The November 2019 reports of the Internet and Mobile Association of India suggests that India has 504 million internet users. According to the report, around 227 million of them are rural Indians, and about 205 million are from the urban areas of the country. The research also pointed that there are 21 percent more women online now, in addition to about 71 million children aged between 5-12.
All of these data points can help derive various trends for marketers and digital agencies, however none is as important than the fact that the Internet can be a vulnerable place specially for women and our little ones in this country. The recent ‘bois locker room’ incident is a testament to that.
The industry has failed to read the lines between these data points and understand that there is a need for tech platforms to be responsible and build moderation capabilities, especially in a country like India where certain segments of our society remain vulnerable.
With majority of digital traffic originating from rural India, our digital behaviour is not the most evolved. We are still young in the digital space-leading to content that gets generated which are sensitive in nature and needs strict moderation. Both users and brands have already been compromised in the past and there is evidence for anyone to Google.
Ad-tech platforms, digital partners, agencies need to be more adept in equipping themselves with skills and measures that will bring more accountability. While few businesses have incorporated ad-fraud solutions that counter fake news and advertising, such solutions should perhaps form broader policies that include brand and user safety measures that more actively blacklist platforms.
More and more brands are now using digital video content to advertise, educate, and entertain. Coupled with the rise of short video content and other ad-tech platforms that are largely pivotal on user generated content, brands are even more at risk to compromise their safety for the large numbers that some these platforms have to offer.
Users are at even greater risk because there are no policies or guidelines that direct/ guide a creator in deriving engagement with meaningful content that does not hurt sentiments. A constant barrage of a monoculture which sometimes objectifies women needs to be curbed.
Whether it is the ad tech platforms, advertisers, or users, everyone must be collectively responsible for the kind of content that is out there. Users, especially in a country like India, must be guided on what may not be harmful-considering children and housewives will be the new Internet adopters in the next year or two.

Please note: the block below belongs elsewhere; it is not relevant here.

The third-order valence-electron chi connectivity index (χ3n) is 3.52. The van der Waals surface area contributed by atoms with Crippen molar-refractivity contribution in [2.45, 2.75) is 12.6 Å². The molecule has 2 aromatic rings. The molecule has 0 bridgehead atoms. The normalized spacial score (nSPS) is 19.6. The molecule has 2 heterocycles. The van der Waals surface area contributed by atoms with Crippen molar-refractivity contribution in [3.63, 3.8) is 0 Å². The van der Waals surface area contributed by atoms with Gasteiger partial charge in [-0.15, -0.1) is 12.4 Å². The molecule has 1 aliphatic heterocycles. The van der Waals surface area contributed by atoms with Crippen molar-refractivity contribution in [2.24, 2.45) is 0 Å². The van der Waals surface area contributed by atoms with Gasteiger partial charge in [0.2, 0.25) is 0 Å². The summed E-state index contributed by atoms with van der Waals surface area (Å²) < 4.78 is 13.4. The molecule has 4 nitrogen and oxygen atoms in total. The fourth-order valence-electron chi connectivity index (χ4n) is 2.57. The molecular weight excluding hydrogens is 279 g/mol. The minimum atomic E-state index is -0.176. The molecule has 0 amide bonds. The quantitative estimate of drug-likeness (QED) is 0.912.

Further, content has been a key driver as nine out of 10 users accessed the Internet daily for entertainment and communication. And with the coronavirus pandemic putting majority of India on a forced vacay, leaving users enough time to consume more, there is an urgent need to put significant moderation around content
While India remains a hot destination for brands to launch and flourish, it also in many ways is far more challenging, given the nature of sensitivities that needs to be considered. Be it mis-leading political commentary, sexist perspectives, crime, animal cruelty, child pornography-none of this can be served to the young audiences that form the majority of the Internet users. In addition, these also puts at risk the millions advertisers set aside for their brand campaigns.
Considering digital advertising is growing at more than 30 percent year on year, a sharp eye on objectionable content and building tech to filter them will only build a sustainable growth environment.
In a world of evolving content, the only way to understand true context is to dive deep and analyse content on platforms. While focus must remain on optimising marketing efforts a sharp eye on the content, even at a page level will be critical to protect a brands reputation and user interest. No matter what the brand guidelines are, reputation is likely to suffer with blind spots, unless the brand has their ad-tech partners commitment to offer an environment that is free from unsafe content.
While there are several who are using Machine Learning and Artificial intelligence, in a country which has diverse sensitivities, human moderation must act as a final checkpoint for all content. Safety for brands as well as users needs to be a strong guarantee in India-not a long-drawn process. Considering that we live in an extremely tech savvy environment, safety for all in the ecosystem should not even be a conversation–It should be a given.
There is a need to create an alliance between India’s leading brands, ad-tech platforms, and leading agencies, trade bodies to address the need to stop the spread of harmful content, similar to what Unilever and few other brands had done in the past with the objective to form strong policies. It is important that we all, as a part of this fast-growing digital environment needs to put collaborative efforts to put brakes on this and also assist our users to develop their digital behaviour through responsible communication.
The digital ecosystem will continue to see rapid growth, perhaps even more with this pandemic, however it is now upon us in the business to join hands, integrate and build an environment that pollutes less and delivers more in value. The time is now and it cannot depend on Government intervention.
Sunil Nair is CEO, Firework India – a distributed short video content network focussed on delivering professionally user generated brand safe content.
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